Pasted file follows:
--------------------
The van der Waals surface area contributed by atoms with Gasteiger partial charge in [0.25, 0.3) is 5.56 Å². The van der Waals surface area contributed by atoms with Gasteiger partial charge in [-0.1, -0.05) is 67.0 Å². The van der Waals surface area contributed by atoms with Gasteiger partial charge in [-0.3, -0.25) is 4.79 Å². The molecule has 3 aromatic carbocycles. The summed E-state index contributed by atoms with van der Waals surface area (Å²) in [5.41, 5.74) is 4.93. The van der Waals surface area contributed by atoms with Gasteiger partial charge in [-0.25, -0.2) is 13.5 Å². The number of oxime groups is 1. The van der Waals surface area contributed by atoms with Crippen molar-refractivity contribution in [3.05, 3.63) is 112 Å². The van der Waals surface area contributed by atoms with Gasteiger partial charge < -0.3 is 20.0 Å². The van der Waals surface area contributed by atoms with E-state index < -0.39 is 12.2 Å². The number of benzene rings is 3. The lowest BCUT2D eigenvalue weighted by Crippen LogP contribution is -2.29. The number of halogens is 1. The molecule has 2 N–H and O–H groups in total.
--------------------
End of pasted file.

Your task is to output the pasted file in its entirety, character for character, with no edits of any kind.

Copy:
The van der Waals surface area contributed by atoms with Gasteiger partial charge in [0.25, 0.3) is 5.56 Å². The van der Waals surface area contributed by atoms with Gasteiger partial charge in [-0.1, -0.05) is 67.0 Å². The van der Waals surface area contributed by atoms with Gasteiger partial charge in [-0.3, -0.25) is 4.79 Å². The molecule has 3 aromatic carbocycles. The summed E-state index contributed by atoms with van der Waals surface area (Å²) in [5.41, 5.74) is 4.93. The van der Waals surface area contributed by atoms with Gasteiger partial charge in [-0.25, -0.2) is 13.5 Å². The number of oxime groups is 1. The van der Waals surface area contributed by atoms with Crippen molar-refractivity contribution in [3.05, 3.63) is 112 Å². The van der Waals surface area contributed by atoms with Gasteiger partial charge < -0.3 is 20.0 Å². The van der Waals surface area contributed by atoms with E-state index < -0.39 is 12.2 Å². The number of benzene rings is 3. The lowest BCUT2D eigenvalue weighted by Crippen LogP contribution is -2.29. The number of halogens is 1. The molecule has 2 N–H and O–H groups in total.